Still, I wanted to comment to Graciela that 500 years ago, when the Movable Type revolution was beginning, the first persons to claim reactionary thoughts against that where the drama wirters like her, wanting to avoid the distribution of their plays by using big theatre corporations fighting hard against independent authors and printers.

Isn’t it fascinating how history repeats itself ?

GDC 2007: Intense!
March 11, 2007

My session on drama game tools turned out pretty good and there seems to be a lot of interest in how to effectively put stories into games. As I’ve announced this Monday, I’ll be uploading the prototypes and source code in hope that it becomes the start of a new powerful drama game tool: Playdreamer. By wikifying ideas and opening these technologies to developers, gamers and writers, we can find a new path that evolves games beyond the “eat/kill/run” metaphors.

With Augusto Petrone (Three Melons) and Sebastian Enrique (EA). Two great talents of Argentine Game Development.
Here I’m with Augusto Petrone (Three Melons) and Sebastian Enrique (EA). Two great talents of Argentine Game Development.

A nice surprise is that I got to meet the One Laptop Per Child computer that’s being created by the MIT with support from the United Nations and aims to be in the hands of 10 million kids from the third world in the next years. I was marveled with the approach given to this machine where everything is open source, including the versions of Tetris and SimCity that will be included with it. It just got me wondering if I could put a version of Playdreamer there for kids and teachers create their own Drama Games to learn history, literature or anything the can think of!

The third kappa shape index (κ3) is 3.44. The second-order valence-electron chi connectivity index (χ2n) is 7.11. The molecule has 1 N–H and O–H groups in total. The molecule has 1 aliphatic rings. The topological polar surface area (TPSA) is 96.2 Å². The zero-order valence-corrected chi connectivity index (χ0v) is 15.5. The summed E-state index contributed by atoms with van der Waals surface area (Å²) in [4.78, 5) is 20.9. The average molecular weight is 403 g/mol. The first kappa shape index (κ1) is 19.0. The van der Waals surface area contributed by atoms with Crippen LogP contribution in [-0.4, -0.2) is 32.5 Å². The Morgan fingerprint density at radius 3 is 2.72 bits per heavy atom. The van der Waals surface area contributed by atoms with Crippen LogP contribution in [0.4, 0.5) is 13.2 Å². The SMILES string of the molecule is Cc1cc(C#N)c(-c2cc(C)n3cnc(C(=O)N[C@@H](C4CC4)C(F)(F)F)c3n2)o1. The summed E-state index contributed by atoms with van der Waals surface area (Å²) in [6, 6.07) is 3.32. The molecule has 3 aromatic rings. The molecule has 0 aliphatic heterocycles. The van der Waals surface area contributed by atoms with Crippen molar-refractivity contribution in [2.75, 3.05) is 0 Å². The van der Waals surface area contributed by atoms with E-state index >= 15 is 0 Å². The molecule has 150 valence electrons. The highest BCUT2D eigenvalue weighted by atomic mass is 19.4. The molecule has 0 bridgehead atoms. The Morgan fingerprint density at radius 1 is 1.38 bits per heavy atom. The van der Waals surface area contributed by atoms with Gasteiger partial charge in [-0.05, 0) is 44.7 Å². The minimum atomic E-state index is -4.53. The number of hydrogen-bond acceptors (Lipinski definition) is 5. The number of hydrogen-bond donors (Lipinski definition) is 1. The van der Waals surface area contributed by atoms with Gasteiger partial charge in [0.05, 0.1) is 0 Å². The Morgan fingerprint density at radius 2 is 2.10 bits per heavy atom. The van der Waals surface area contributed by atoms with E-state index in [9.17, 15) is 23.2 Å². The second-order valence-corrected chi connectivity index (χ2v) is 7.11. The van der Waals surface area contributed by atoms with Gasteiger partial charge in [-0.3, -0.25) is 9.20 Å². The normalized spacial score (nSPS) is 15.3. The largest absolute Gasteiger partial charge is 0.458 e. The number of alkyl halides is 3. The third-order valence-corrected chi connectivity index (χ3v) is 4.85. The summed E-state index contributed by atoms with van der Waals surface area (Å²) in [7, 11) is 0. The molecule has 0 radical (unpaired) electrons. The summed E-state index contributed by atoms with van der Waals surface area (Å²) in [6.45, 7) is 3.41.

Finally, I will make an honest confession of how I’ve been feeling about the games industry lately: 95% of the AAA games out there are just crap and very disappointing with meaningless experiences that can’t transcend their artificial bits onto something that makes the industry evolve. But every once in a while, something appears that inspires me so much that I get back in love with the game development world… In 2004 it was Katamari Damacy. In 2005 Spore (which I’m still waiting for). 2006 gave us the Wii.. And this 2007, the beautiful and brilliant Little Big Planet got to my heart. It’s the clever idea of using community knowledge to create and remix levels of a game, but with the excelence of a magnificent concept and visual design (such lovable characters, and that theatre-like scenarios for you to play with) and terrific technology with a strong physics engine to create emergent gameplay. It got me wondering if I should get a PS3 after all….

GDC’07 Here I Come
March 2, 2007

I’ll be flying tomorrow to San Francisco where the Game Developers Conference is awaiting every passionate designer, coder and artist involved in the craftsmanship of games.

My session will be at the Serious Games Summit this Monday where I’ll share some thoughts about my experience on researching and coding prototypes for the creation of an interactive storytelling tool. If you are a frequent reader of this blog, come and say hi! 

I’m looking forwards to meet up with the good friends and be inspired by the surrounding talent. It’s a very special year considering that the E3 is history and the great Shigeru Miyamoto will be giving a keynote.

gdc04.jpg

I just hope not to drink as much as I did in the last year…